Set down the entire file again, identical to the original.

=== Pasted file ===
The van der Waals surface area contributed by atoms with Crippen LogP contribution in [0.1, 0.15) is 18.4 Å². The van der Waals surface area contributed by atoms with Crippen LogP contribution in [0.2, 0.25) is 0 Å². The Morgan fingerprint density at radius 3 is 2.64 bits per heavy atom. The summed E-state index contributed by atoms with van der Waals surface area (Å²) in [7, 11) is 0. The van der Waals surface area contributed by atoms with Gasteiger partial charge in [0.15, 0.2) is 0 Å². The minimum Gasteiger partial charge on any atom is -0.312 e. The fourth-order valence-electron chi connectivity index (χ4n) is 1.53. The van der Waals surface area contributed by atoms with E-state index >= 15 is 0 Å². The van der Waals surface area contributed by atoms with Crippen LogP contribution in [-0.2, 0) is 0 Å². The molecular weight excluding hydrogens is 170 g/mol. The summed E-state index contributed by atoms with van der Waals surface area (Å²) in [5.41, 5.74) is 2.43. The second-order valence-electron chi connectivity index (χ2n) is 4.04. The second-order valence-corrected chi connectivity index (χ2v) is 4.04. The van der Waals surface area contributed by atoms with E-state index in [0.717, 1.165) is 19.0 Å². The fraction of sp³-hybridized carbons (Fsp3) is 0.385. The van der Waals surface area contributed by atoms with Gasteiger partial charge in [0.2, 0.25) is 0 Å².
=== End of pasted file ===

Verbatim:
The van der Waals surface area contributed by atoms with Crippen LogP contribution in [0.1, 0.15) is 18.4 Å². The van der Waals surface area contributed by atoms with Crippen LogP contribution in [0.2, 0.25) is 0 Å². The Morgan fingerprint density at radius 3 is 2.64 bits per heavy atom. The summed E-state index contributed by atoms with van der Waals surface area (Å²) in [7, 11) is 0. The van der Waals surface area contributed by atoms with Gasteiger partial charge in [0.15, 0.2) is 0 Å². The minimum Gasteiger partial charge on any atom is -0.312 e. The fourth-order valence-electron chi connectivity index (χ4n) is 1.53. The van der Waals surface area contributed by atoms with E-state index >= 15 is 0 Å². The van der Waals surface area contributed by atoms with Crippen LogP contribution in [-0.2, 0) is 0 Å². The molecular weight excluding hydrogens is 170 g/mol. The summed E-state index contributed by atoms with van der Waals surface area (Å²) in [5.41, 5.74) is 2.43. The second-order valence-electron chi connectivity index (χ2n) is 4.04. The second-order valence-corrected chi connectivity index (χ2v) is 4.04. The van der Waals surface area contributed by atoms with E-state index in [0.717, 1.165) is 19.0 Å². The fraction of sp³-hybridized carbons (Fsp3) is 0.385. The van der Waals surface area contributed by atoms with Gasteiger partial charge in [0.2, 0.25) is 0 Å².